CarMax, the 25-year-old used car dealer, is hitting the gas on a new retail concept that gives customers more options to buy cars online and test drive them at home.
The new way of shopping lets customers decide how they want to buy their cars: Online, at a CarMax location, or through a combination of both. Now live in Atlanta with plans to reach the majority of CarMax’s customers by February of 2020, CarMax’s cross-channel retail strategy is the outcome of the last three years the company spent investing in data strategy and tech talent to help it reorganize for the online retail age.
“We looked at auto retail and thought, ‘Man. It’s really not adopting any of the modern retail practices.’ We realized we could offer something new to our customer based on what was happening in broader retail,” said Jim Lyski, CarMax’s CMO who joined in 2014. “Today’s customer has a completely different set of expectations.”
Lyski said Phase 1 of CarMax’s transformation started in 2015 when it began hiring tech talent. The company, which employees 25,000 people total including store employees at its 200 locations, hired dozens of data scientists to work on dedicated product teams at CarMax’s headquarters in Virginia.
CarMax had seen slipping revenue over the past two years as it rebuilt operations and invested in technology to build a mobile website and improve its e-commerce site. Ninety percent of customer journeys start online, and over 60 percent of online traffic comes from mobile, Lyski said. Now, the company is starting to return to growth — revenue increased by 9 percent in the latest quarter, to $4.8 billion.
“In this industry, there’s been a large disconnect between what’s happening online and in the retail space. Now it’s about updating, integrating the same high-level experience, and being able to have conversations across both of those channels,” said Alex Lirtsman, chief strategist at branding agency Ready Set Rocket.
CarMax built out teams to flesh out what a digital online-offline experience for CarMax customers would look like. In Atlanta, customers can now nearly fully purchase cars online, including fill out paperwork like appraisals and trade in old models, with at-home delivery and test drives (the purchase is completed with the salesperson upon delivery). They can also pick-up in store, and reserve models in stores to try out after shopping around online from anywhere in CarMax’s market, with its free transfer service. CarMax also built out its online customer support team to include text, email and phone support for digital users.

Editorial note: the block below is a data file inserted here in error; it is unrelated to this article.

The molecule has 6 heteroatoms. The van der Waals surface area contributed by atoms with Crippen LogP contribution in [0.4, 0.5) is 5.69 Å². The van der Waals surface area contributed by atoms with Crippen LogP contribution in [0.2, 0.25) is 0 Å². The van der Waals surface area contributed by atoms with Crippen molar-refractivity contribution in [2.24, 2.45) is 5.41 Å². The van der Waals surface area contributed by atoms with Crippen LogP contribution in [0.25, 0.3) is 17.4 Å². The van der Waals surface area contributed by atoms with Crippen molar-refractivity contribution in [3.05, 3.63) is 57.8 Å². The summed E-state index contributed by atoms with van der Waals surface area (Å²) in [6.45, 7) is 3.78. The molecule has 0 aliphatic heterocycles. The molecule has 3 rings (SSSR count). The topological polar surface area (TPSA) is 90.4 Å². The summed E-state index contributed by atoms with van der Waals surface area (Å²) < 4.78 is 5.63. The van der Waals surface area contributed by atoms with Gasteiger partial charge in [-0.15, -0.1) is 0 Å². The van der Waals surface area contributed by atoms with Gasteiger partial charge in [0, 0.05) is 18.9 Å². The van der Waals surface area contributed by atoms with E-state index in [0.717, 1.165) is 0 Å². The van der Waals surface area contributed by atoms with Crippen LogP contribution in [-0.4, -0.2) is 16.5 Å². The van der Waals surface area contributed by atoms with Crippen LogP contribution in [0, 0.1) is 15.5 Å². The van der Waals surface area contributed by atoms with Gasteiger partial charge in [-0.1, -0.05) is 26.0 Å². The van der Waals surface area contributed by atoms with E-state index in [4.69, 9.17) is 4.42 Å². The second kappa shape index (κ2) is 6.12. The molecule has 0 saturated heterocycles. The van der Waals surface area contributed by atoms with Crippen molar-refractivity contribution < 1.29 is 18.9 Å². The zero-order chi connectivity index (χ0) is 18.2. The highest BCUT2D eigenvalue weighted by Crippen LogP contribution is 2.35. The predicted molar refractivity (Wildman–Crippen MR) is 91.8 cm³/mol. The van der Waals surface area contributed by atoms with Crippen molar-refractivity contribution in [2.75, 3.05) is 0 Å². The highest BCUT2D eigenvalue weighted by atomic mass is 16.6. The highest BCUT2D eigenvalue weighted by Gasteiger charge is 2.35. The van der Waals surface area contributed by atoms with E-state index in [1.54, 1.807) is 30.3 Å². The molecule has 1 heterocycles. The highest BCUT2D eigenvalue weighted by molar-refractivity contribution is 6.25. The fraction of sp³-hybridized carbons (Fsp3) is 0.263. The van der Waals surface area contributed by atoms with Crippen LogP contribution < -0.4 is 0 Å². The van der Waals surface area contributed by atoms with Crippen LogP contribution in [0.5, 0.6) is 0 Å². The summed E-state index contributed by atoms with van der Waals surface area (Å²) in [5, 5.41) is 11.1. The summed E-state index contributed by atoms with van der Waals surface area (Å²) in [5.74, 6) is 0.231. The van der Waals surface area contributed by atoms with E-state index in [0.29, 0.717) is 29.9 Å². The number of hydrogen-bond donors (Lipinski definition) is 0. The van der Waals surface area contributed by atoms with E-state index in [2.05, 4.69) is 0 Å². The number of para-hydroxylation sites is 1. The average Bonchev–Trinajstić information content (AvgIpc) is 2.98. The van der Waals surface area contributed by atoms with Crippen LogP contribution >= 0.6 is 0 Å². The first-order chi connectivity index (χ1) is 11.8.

Most importantly, Lyski said, was that customers would be able to bounce around online and in stores during the shopping experience. Since CarMax customers can take weeks to make up their minds — and cars aren’t impulse purchases — the company sees a lot of starting and stopping in the process. That’s normal, Lyski said, but when customers spend time shopping online and filling in their information just to go in stores and have to start from scratch, that can be a frustrating experience. Now, customers who have started to shop online can visit a store, sign in, and get express pickup, which will connect someone in store who will pick up at the same point they left off online.
To manage that, CarMax built a new CRM to put what it knows about its customer to use. It’s been sitting on a trove of customer data, since purchasing a car and even browsing requires customers to input plenty of information around where they live, what they’re in the market for, and what car they already have. Before, CarMax wasn’t effectively using that information.
“We are data rich, but it wasn’t accessible. It was more like a data swamp. So we had to clean it up, and get the core personalization capabilities set into motion,” said Lyski. “We realized we could use this information to drive efficiency and improve the experience.”
CarMax also now makes car recommendations based on past visits, driving history and geography, in addition to using that information to pick up at the right point in the customer journey.
Lyski said that customers still majority buy in stores. But as it tests the first run of its new retail concept in Atlanta, the company will be watching for what customer behavior insights come out of it, and using that to roll out to the rest of its locations in the next two years.
“It took a lot of legwork, but we’re starting to run,” said Lyski.
Member ExclusiveFashion marketers prepare for supply chain sustainability — and disruption
Fashion marketers are working overtime to understand what's next — including supply chain and sustainability.
Cheat Sheet: Shopify’s Shop Pay integration will share customer purchase data with Google
Allowing retailers to sell for free, and adding more payment options, makes Google itself more of a shopping tool.
LG kicks off series of live stream shopping events produced in-house
If a consumer sees something they like, they can click on the product and will be taken out to the LG website to complete their purchase.
SponsoredHow FAST channels are redefining primetime opportunities for advertisers
Loyal and App-y: How QSRs are leaning into rewards programs to boost mobile orders and sales
Brands were forced to find ways to reach customers in their homes and fast-food restaurants, including McDonald’s and Burger King, found answers by investing in loyalty programs.
Cheat sheet: Etsy beats earnings, turns focus to adding more revenue sources
Etsy is still growing beyond a blast of mask sales last year and now needs to manage 4.7 million sellers and 90 million buyers.